Zones: Northern highbush blueberries (Vaccinium corymbosum): zones 5-8; rabbiteye blueberries (Vaccinium ashei): zones 8-10.
Type: Fruit shrub. Deciduous or evergreen, depending on type.
Light Needs: Full to part sun.
Size: 2-10 feet.
Spacing: Plant 5 feet apart; dwarf varieties can be planted in containers.
Propagation: Softwood cuttings.
Special Features: Acidic soil (pH 4-5), spring flowers, attractive fall foliage, edible fruit.
GoGardenGo Notes: Plant more than one type to ensure cross-pollination. Apply fertilizer about a month after planting, not when you plant the shrub.
Types of Blueberry Bushes
There are two main types of blueberry bushes, differentiated by the zones they can thrive in:
Northern highbush blueberries (Vaccinium corymbosum) are the main family of
blueberries and are a derivative from American wild blueberries. These bushes are suitable for zones 5-8.
Rabbiteye blueberries (Vaccinium ashei) can tolerate drier conditions and less acidic soils than Highbush blueberries. Rabbiteye blueberries are suitable for zones 8-10.
Blueberry bushes need three to four years to become an established producer, but by the time the bush is five or six years old, it can bear as much as five pounds of fruit per tree. The ripening season varies from one variety to the next, but most blueberry bushes produce fruit in mid- to late summer.
Blueberry Growing Conditions
There are two main things you need to know about blueberry bushes: they require acidic soil and a sunny location. In order to maintain proper soil pH (and thereby prevent the acidic soil from affecting other plants), GoGardenGo suggests planting your blueberry bushes in containers or – if you must plant them in the ground – inside a sunken tub or other container. The soil’s pH should be between 4 and 5, so you will probably need to work four to six inches of acid peat or used coffee grounds into the soil to lower the pH. You can also use granular sulfur; one pound per 50 feet lowers the soil pH by one point. If you plant the bush directly in the soil and don’t use a sunken container, check the pH level periodically to ensure it remains acidic.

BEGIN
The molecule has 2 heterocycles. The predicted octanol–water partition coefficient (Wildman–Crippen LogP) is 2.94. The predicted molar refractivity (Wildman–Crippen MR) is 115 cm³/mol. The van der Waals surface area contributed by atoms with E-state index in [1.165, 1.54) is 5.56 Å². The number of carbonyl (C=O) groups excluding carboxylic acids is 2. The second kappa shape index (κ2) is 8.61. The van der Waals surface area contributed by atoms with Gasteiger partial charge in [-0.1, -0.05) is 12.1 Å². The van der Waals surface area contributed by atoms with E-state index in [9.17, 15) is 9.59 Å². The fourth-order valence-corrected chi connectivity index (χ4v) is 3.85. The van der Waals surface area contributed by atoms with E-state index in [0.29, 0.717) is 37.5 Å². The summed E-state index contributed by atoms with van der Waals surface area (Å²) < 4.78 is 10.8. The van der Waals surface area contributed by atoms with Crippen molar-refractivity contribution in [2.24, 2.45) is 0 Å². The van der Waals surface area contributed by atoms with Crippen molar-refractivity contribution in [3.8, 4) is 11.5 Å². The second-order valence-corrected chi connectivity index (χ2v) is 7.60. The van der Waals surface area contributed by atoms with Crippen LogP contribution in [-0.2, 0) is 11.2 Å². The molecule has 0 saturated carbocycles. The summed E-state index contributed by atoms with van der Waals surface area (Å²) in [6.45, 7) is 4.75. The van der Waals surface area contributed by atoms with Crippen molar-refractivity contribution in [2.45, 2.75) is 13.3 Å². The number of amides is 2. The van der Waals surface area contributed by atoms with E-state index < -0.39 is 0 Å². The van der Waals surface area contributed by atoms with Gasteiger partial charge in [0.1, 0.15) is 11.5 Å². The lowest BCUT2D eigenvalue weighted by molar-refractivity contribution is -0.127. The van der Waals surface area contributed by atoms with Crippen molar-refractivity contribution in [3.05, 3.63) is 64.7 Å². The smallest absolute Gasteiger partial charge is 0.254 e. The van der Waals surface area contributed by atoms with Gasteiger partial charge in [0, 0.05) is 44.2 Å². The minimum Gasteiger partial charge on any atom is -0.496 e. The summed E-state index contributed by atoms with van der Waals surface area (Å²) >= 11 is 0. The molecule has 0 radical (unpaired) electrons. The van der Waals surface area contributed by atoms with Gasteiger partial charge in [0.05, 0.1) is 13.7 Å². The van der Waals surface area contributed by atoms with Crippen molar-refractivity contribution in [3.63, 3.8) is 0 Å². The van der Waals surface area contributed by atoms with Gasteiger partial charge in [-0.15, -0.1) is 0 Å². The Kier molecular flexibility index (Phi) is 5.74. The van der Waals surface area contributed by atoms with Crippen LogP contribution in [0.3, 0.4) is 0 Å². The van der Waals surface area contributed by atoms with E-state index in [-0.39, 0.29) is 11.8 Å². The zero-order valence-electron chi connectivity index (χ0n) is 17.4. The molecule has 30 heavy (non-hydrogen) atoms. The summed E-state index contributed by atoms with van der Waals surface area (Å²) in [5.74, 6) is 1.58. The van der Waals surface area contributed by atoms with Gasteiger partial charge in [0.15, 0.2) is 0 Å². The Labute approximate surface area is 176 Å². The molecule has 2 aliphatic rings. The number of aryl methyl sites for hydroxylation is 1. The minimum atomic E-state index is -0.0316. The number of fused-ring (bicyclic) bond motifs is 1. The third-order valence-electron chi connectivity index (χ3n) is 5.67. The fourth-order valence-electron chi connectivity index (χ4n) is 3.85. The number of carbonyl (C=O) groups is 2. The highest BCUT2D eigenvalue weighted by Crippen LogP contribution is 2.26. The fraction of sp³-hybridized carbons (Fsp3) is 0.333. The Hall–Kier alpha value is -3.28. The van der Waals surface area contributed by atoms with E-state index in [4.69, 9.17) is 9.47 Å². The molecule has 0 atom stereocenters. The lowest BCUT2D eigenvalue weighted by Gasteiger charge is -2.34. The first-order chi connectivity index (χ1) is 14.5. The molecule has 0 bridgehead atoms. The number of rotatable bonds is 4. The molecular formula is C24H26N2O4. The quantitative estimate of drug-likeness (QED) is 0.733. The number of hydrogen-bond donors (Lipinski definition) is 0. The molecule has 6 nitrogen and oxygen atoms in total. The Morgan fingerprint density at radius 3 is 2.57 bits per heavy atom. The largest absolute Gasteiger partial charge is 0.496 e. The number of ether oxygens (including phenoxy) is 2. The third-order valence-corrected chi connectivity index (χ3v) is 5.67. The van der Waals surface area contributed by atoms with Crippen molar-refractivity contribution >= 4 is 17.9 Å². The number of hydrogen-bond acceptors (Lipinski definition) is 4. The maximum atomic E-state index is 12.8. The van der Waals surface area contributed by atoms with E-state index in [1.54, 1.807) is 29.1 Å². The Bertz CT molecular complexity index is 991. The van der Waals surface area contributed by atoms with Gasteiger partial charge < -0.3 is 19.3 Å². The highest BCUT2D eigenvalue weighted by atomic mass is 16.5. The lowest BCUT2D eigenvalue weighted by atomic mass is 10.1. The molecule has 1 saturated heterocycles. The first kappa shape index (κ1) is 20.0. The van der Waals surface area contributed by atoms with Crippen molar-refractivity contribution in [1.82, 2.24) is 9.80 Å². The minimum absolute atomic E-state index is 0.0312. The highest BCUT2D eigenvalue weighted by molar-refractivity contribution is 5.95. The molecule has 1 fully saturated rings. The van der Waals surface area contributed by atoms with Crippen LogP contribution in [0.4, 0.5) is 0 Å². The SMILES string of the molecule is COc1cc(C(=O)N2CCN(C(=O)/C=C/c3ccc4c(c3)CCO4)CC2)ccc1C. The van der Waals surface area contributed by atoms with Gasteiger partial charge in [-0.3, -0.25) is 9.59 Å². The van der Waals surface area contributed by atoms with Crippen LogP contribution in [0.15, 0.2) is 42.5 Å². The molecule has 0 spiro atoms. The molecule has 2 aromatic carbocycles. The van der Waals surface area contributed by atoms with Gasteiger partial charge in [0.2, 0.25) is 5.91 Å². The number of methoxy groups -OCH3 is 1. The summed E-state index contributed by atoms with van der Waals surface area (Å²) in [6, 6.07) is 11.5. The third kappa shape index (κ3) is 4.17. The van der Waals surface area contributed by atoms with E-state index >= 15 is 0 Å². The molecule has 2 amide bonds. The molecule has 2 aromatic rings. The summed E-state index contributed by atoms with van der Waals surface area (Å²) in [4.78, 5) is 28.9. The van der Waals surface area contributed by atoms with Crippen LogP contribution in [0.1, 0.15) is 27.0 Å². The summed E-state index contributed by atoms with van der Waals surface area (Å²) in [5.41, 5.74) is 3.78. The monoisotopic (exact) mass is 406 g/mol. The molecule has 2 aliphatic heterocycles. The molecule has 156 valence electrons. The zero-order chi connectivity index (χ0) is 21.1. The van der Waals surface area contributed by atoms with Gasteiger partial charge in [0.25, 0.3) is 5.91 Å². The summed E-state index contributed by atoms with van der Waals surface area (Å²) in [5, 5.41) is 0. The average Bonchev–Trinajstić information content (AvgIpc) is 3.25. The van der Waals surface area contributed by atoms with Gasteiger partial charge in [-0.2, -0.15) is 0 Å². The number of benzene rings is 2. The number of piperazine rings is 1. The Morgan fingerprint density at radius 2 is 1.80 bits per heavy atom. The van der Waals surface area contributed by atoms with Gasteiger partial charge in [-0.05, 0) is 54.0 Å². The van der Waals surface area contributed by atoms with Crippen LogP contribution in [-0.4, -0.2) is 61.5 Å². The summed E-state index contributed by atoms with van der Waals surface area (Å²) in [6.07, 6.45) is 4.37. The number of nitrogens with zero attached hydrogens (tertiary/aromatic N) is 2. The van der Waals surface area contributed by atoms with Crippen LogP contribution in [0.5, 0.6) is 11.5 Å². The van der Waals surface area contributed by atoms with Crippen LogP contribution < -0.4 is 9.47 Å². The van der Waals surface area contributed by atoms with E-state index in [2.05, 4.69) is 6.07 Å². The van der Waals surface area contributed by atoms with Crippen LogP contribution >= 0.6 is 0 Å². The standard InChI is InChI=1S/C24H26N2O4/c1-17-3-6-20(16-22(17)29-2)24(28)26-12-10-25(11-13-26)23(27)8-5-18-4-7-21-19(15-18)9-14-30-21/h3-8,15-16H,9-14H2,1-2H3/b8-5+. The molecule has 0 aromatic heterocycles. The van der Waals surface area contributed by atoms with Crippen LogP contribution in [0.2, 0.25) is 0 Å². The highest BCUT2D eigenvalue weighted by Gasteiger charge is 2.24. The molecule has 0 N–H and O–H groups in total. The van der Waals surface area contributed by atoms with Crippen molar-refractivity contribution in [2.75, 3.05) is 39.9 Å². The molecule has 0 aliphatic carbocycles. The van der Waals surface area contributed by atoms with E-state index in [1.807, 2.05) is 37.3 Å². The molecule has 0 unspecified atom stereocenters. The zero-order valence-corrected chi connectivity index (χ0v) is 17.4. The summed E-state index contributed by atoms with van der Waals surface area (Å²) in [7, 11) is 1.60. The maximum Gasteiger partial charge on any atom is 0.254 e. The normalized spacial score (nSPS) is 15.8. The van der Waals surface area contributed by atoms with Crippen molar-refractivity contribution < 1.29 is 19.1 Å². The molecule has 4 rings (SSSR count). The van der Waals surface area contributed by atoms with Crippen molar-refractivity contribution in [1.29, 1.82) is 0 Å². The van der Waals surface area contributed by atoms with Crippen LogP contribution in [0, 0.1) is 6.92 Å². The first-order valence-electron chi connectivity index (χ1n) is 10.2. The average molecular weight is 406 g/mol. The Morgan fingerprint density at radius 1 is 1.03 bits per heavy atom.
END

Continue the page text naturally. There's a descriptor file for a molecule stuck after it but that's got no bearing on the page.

On average, these perennials need one inch of water per week. Adding peat moss or mulch to the planting site will help the blueberry bush retain moisture. Do not let the bushes dry out between watering.
Purchasing Blueberry Plants
Know your garden’s soil properties and available planting space before you buy a blueberry bush. Different cultivars have different requirements, so be sure to read the label on the plant. Young plants are the best, and these can be either container-grown (available year-round) or bare-root (available in early spring and late fall).
Planting Blueberry Bushes
The blueberry bush is a versatile fruit bush, as it makes an ideal container plant or it can be planted in open ground. It has a shallow root system, which makes planting easy. The best time to plant is in the spring.
If you plan to grow your blueberry bush in a container, choose a dwarf variety such as Sunshine Blue, Top Hat, Patriot, or Little Giant. Choose a pot that is at least 12 inches in circumference and a high-acidity potting mix, such as one that is formulated for azaleas. The blueberry bush should be planted so the root ball is just four inches below the container rim, and the soil should just cover the top of the root ball.
To plant a blueberry bush in the ground, dig a hole that is only slightly larger than the root system. The soil should only go as high as the soil mark on container-grown plants, and should just cover the roots of bare-root stock. If you are planting several bushes, they must be spaced 5 feet apart to allow for future growth.
Blueberry Bush Propagation
The best way to propagate blueberry bush is by softwood cuttings. Cuttings from a blueberry bush should be 4 to 6 inches long and cut just above a leaf joint.